Historical Facts

This post was inspired by Stravinsky’s Poetics of Music Lesson Two – The Phenomenon of Music (Amazon affiliate link).

“My own experience has long convinced me that any historical fact, recent or distant, may well be utilized as a stimulus to set the creative faculty in motion, but never as an aid for clearing up difficulties.”

There’s a little bit of irony here, and in all these posts for that matter.  But I think I’ve addressed it reasonably in my game plan.

Stravinsky is saying that 1) an accurate depiction of music from the past is not possible and 2) is not desirable.  It’s easy to misinterpret this.  He isn’t knocking historical perspectives.  Rather, he’s distinguishing them from a creator’s perspective.

If historical facts are sought as ends in themselves and don’t stimulate creativity, what use are they to current creations?  After all, it’s impossible for them to reveal more about the phenomenon of music than we already know; they can’t have any bearing on the elements of music (sound and time).

If we use reason, we are no longer using instinct.  Instinct is infallible.

Suppose I want to perform Stravinsky’s Piano Sonata (1924).  I would read up on Stravinsky’s life and his music, and I would study this piece thoroughly to get an idea of some general performance practices.  I’d also check out this recording, which is Stravinsky himself playing.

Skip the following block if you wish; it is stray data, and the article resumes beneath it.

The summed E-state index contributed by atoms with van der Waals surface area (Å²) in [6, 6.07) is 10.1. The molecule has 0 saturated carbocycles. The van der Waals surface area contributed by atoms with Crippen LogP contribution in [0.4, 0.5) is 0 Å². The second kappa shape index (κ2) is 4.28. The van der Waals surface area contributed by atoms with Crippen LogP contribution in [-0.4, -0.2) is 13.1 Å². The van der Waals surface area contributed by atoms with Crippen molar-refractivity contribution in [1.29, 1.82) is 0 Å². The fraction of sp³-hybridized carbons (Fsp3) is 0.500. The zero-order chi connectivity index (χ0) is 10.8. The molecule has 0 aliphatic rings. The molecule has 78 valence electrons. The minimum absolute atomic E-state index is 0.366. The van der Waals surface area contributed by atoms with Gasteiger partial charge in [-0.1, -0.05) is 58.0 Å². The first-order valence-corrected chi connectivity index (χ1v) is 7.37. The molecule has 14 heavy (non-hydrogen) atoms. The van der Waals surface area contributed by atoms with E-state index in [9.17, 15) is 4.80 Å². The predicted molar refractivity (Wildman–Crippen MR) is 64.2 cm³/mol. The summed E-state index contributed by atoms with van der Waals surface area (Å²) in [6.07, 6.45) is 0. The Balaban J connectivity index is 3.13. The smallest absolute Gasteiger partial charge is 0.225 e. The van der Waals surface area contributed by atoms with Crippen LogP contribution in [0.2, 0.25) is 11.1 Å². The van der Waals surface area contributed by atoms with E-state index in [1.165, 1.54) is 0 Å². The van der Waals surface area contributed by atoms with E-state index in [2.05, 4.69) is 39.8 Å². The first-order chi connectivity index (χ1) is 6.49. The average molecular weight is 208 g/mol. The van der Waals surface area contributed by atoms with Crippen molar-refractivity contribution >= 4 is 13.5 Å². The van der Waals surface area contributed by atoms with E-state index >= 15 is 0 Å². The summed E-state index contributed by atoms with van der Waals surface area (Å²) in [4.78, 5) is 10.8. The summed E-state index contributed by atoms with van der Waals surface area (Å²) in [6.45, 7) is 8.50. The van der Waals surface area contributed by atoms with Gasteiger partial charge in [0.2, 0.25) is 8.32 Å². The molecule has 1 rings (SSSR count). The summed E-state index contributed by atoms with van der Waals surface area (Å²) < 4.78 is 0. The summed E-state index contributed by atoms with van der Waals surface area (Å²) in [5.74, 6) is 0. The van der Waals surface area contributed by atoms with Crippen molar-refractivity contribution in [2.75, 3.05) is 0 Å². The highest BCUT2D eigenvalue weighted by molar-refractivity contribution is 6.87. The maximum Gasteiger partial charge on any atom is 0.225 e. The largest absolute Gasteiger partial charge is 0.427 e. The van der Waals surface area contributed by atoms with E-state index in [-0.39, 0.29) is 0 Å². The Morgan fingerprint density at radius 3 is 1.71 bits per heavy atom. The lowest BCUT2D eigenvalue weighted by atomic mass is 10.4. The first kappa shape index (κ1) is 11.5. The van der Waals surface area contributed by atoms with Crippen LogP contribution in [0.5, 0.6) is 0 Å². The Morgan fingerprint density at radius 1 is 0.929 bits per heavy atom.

There may be certain “facts” about this piece that counter my instinct. For example, what if my instinct tells me it should be faster than Stravinsky’s tempo marking? Then again, some facts are key to understanding the tradition and will ultimately widen my perspective. Maybe there’s some deep reasoning behind that tempo marking! How fast should I play it? My tempo or his tempo?

Side Note: How does this apply to learning jazz standards? Should we be checking out the lyrics, verses, original changes, original recordings and every variation made since then?

I don’t need historical facts to interpret this music, but sometimes they’re helpful! Is this what Stravinsky is referring to in Poetics? If so, then it brings up a few issues:

First of all, should performers of historical works be considered creators of music?

Secondly, if instinct is infallible, is there no value in doing your homework? What if my goal is to perform/create music derived from historical facts?

There are lots of questions here; what do you think?

Further reading: The Centuries-Old Struggle to Play in Tune (Link). What tuning should we use when playing historical works?

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